And we were delighted that plant-finder extraordinaire Brian Laney, from Northants., responded to our invitation for regional expert botanists to come along and share a few ID tips. Many thanks to all three of them for making it such a successful day! 

It's too late for you to join this module, but there are still a few spaces available on each of the other four modules. The next one is on 'Summer Meadow Flowers' - more info here

Sunday, 11 May 2014

Next BSBI55 meeting

Farm track by Piper Wood
Image: Wiki Commons
The next BSBI meeting will be held this Wednesday 14th May starting at 6.30 pm. 

We are visiting Piper Wood, the last remaining trace of a deer park first recorded in 1339. There are scant records in recent years, so this visit promises to be an exciting voyage of discovery.

Meet at SK475221, Ashby Road, B5324 on verge near Smithy Lane between Long Whatton & Shepshed. Here is a map and here is the link to the Doodle poll so that you can register if you wish to attend.

Thursday, 8 May 2014

VC55 group is off on a jaunt!

Uta has been liaising with the lovely Tim Pankhurst to arrange a rare visit for the group outside the county. So if you would like to see some of the iconic Breckland plants in the company of possibly the botanist who knows them best, please use this Doodle poll to register your interest in coming to Thetford Heath (Breckland) on 1st June. Once we know who wants to go, we can sort out car-sharing and lifts.

Petrorhagia prolifera
Image: J. Crellin
http://www.floralimages.co.uk/
Uta says: "The Breckland is a unique landscape of sandy unstable heaths with continental climate and calcareous flora, and is one of the three most important botanical “hotspots” in England. Tim Pankhurst (Plantlife Regional Conservation Manager) has kindly offered to lead us to areas where Plantlife is carrying out a management and research project to restore and maintain populations of rare Breckland plant specialities such as Silene otites Spanish catchfly, Petrorhagia prolifera Proliferous pink  and Medicago minima Bur medick, to name but a few. Detailed information is provided on the Plantlife website.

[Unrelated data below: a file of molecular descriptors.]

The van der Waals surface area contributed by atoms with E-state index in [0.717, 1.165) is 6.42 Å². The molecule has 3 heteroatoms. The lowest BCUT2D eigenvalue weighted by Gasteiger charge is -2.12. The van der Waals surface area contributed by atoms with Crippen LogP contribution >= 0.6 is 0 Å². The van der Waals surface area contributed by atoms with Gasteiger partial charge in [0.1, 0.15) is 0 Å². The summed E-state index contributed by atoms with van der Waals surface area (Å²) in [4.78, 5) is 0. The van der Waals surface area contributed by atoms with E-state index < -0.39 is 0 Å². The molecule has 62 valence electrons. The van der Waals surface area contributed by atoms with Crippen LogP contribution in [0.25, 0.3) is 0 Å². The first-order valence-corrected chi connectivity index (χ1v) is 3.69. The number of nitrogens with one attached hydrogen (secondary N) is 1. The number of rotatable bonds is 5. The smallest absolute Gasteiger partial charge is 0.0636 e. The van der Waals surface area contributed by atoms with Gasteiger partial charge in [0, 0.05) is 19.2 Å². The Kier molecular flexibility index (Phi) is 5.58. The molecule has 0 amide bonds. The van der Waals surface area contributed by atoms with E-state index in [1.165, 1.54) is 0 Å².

Assembly point: Cranwich Camp (Car park at TL775 941 on north side of road).

The meeting starts at 11 and we will need at least 2 hours to get there. So, Uta suggests leaving at about 8.30 from Leicester. I'm not sure if Tim will put a limit on how many of us can attend - he may not realise that there are almost 300 of us in the local group! - so please register quickly if you are interested. We may have to operate a first-come, first-served, policy if everybody wants to come!

Posted by Louise

Wednesday, 7 May 2014

Green-winged orchid count 2014

Green-winged Orchid
Image: I. Denholm
Last year, we carried out a count of the Green-winged Orchids at Muston Meadows National Nature Reserve, at the request of Natural England. Eleven members of the local BSBI group counted more than 26,000 flowering spikes on 22nd May 2013. Click here to see the photo of us at Muston.

Natural England have asked us to repeat the count: it's really helpful to see how populations of plants are faring from year to year. The Orchids are a little more advanced this year, so Steve at Natural England has suggested 3 suitable dates when some of their staff could join us and bring their snazzy clickers which make orchid-counting so easy.

Here is the Doodle link so you can vote on which date would be best for you. UPDATE: THIS MEETING HAS NOW BEEN FIXED FOR WEDS 21/5/2014 Assuming the thought of walking across a meadow full of orchids and simultaneously making a useful contribution to scientific research is something that might appeal to you :-)

PS Alyson Freeman (North Northants BSBI group) sends this invitation for orchid-lovers: 
"Would anyone like to join the Friends of Barnack Hills and Holes at the reserve on Saturday 24th May? We will be attempting to find and count Man Orchids, Orchis anthropomorpha.
Meet at the main car park at 10 am. Please let me know if you intend to come, so that we have an idea of how many to expect and can plan the work accordingly".

Posted by Louise